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Editor’s note: This blog was originally published in August 2016 at www.weiner-intl.com and is being reprinted here with special permission from the author.
People in the printed circuit and electronic packaging industries often ask me about re-shoring. My response generally is that re-shoring is a myth. It seems that whenever I try to contact someone by email I get an automated response stating, "I am currently in China and will return to my office on…" Many of the facilities and much of the equipment that would be needed to re-shore have been auctioned off or sent to the scrap heap. Those who operated them have moved on to other jobs. Some have gone to work for Chinese companies. Further, re-shoring intimates bringing back something. However, technology does not stand still. Advances in fabrication processes and equipment require major expenditures to produce today's, and tomorrow's, products.
Major firms, such as Apple, have announced intentions to establish independent research facilities in China. Production often follows within the region of successful R&D.
What seems to be occurring is not re-shoring but new activity to establish new companies, manufacturing operations and produce product—albeit on a very modest level. However, with a sluggish economy, high corporate taxes, and overly burdensome government regulations, few venture capital sources are available for such efforts—especially in the uncertainty promulgated by the current election year. In fact, affordable financing to modernize and upgrade America's smaller PCB enterprises is largely unavailable.
We must also consider the question posed by Andrew Strong, an associate director of Cambridge Consultants, when we think about reconstituting older manufacturing plants for potential re-shoring: "Repair, Replace or Re-Invent?" I would suggest, assuming that the products to be made have sufficient competitive market longevity, replace with improvements based on recent developments, automation, design changes, new materials, and Lean manufacturing principles—assuming sufficient financing is available.
Re-shoring continues to be a very "hot topic." A member of our 2,500+ LinkedIn network members wrote the following thought-provoking and incendiary comment:
"Re-shoring for electronics manufacturing doesn't make sense due to high levels of process automation, extensive and effective supply chain already established, end product unit value to weight ratio enabling low unit shipping cost, and relatively smooth global logistics.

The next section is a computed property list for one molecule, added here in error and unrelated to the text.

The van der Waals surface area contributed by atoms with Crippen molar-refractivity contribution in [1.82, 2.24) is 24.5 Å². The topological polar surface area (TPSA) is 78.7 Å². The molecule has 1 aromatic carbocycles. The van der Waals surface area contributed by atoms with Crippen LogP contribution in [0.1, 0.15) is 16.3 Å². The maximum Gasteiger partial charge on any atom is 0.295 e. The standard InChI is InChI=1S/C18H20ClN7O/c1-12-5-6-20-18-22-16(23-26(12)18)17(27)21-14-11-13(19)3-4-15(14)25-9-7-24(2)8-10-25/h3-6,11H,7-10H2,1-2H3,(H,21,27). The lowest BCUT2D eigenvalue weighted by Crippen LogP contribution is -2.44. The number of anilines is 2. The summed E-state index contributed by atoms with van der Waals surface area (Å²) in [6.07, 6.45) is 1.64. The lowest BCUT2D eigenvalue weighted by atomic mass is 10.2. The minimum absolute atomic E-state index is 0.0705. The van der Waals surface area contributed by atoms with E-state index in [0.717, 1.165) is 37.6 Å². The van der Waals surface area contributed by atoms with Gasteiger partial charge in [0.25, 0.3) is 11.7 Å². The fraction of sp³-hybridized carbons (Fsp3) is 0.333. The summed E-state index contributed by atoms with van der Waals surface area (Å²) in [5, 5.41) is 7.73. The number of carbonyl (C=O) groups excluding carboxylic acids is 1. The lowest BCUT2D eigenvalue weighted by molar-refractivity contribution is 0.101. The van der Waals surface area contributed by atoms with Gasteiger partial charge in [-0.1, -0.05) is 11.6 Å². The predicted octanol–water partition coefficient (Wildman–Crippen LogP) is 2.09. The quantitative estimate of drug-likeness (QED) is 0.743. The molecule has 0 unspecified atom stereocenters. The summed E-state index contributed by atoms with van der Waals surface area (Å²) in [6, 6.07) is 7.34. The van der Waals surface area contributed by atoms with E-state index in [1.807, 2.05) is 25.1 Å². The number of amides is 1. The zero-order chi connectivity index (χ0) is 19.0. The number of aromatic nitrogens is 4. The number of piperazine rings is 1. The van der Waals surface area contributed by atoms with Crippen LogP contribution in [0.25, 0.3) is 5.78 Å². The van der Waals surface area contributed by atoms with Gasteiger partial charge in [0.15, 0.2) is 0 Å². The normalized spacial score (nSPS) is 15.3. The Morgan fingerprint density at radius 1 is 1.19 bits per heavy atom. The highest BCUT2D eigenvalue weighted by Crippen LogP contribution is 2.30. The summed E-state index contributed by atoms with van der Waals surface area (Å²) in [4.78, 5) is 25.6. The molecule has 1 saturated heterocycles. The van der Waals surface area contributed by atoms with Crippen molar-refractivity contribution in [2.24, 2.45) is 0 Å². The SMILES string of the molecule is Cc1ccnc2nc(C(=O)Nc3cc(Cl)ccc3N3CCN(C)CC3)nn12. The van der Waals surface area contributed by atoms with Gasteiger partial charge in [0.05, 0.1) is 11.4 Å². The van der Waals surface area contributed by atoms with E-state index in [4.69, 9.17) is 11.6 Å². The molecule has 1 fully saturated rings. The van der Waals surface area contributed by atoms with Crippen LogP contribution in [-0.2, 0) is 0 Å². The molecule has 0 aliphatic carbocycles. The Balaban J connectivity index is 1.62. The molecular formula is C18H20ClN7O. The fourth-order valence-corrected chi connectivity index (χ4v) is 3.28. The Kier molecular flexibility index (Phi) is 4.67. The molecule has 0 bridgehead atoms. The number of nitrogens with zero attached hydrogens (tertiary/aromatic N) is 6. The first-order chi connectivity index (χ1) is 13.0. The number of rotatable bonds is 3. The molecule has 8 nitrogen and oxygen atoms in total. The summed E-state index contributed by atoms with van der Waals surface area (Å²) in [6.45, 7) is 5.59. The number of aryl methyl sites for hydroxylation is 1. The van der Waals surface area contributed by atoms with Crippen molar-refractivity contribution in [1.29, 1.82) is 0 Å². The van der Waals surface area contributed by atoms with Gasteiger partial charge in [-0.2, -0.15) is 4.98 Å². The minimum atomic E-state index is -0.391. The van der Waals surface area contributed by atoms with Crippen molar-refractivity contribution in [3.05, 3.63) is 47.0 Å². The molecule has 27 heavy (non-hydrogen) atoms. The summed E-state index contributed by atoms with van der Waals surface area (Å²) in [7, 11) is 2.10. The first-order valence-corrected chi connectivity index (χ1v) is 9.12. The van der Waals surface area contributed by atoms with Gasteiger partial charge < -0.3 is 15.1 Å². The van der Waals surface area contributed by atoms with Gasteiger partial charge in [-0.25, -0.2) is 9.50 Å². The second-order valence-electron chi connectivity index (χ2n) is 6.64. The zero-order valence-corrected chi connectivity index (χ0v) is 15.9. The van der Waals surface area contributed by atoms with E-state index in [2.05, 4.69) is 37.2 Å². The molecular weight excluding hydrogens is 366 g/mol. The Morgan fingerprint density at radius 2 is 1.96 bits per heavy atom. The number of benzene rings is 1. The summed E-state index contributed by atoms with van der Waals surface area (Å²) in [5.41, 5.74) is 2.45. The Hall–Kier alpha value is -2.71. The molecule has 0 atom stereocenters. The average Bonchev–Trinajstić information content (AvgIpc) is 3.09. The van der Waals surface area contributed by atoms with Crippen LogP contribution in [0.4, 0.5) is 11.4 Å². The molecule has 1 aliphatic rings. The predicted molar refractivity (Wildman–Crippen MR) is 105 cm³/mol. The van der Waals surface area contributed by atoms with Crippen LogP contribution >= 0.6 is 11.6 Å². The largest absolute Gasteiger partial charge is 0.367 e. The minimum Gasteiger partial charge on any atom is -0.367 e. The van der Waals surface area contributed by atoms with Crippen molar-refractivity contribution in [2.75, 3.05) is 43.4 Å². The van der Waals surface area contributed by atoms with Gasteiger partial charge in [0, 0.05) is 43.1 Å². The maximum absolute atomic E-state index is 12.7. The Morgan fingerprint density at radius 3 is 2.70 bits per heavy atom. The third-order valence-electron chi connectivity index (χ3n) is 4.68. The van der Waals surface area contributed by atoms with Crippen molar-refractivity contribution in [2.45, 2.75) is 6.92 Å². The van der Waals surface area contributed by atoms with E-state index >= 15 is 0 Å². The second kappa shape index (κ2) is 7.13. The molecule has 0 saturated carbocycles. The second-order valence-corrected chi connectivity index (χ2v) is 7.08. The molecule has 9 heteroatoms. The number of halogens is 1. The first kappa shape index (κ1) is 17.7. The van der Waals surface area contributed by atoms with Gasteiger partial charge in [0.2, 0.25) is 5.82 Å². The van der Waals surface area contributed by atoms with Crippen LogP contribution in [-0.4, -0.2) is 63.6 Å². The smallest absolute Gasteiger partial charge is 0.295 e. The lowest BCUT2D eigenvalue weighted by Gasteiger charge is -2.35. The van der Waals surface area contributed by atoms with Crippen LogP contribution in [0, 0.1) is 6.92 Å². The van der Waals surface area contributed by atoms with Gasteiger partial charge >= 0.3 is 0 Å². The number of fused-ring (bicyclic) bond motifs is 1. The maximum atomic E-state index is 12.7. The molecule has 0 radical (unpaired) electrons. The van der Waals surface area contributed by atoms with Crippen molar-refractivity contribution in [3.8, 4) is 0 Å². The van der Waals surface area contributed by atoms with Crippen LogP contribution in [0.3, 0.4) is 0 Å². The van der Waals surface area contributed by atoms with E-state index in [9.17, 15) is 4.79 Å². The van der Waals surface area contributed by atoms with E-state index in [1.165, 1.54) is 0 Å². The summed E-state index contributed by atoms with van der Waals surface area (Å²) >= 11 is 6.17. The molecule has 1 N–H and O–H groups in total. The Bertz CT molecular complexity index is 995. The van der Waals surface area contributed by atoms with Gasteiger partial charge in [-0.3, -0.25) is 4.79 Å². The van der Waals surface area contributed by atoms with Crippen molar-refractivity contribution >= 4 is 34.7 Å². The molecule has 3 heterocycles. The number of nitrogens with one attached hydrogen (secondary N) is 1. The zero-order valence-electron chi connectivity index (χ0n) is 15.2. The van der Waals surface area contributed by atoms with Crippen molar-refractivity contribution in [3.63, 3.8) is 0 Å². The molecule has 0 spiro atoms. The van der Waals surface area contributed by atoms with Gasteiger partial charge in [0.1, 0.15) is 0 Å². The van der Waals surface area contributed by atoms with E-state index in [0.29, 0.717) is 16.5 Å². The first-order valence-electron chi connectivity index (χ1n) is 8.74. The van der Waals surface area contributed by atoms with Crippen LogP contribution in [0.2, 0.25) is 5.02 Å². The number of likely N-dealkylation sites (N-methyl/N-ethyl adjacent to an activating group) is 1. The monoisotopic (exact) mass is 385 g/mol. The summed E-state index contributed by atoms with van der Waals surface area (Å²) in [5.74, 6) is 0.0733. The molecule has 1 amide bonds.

The issues with establishing new manufacturing for other products in the USA are highest corporate tax rates, increasingly difficult regulatory positions discouraging small businesses and startups, government interference in attempting to ' pick winners,' and uncertainty about the sustainability and competitiveness of our free market capitalism as we continue to follow the European socialist countries into oblivion."
Another colleague of the past half-century sent an interesting response to the "silent complaint" story linking it to re-shoring. We posted it on our "Comments & Discussion" page.
What do YOU think? Do you wish to engage in this vital conversation? Should we redefine the challenge? Do you have a workable solution? Let us know!
Something to Watch!
The DoD is proposing to amend the Defense Federal Acquisition Regulation Supplement (DFARS) to implement a section of the National Defense Authorization Act for Fiscal Year 2016 that makes contractors and subcontractors subject to approval (as well as review and audit) by appropriate DoD officials when identifying a contractor-approved supplier of electronic parts.
Nano Dimension Ltd. announced that its wholly owned subsidiary, Nano Dimension Technologies, has supplied the first DragonFly 2020 system designated for 3D circuitry and PCBs. The system was delivered to a leading defense company in Israel for production evaluation purposes. To date, Nano Dimension has proven its capabilities of printing multilayer circuits only in lab conditions. We are tracking this carefully and expect a progress report on its performance at the Executive Forum presented by the IPC's Hall of Fame at IPC APEX EXPO in San Diego on February 13, 2017.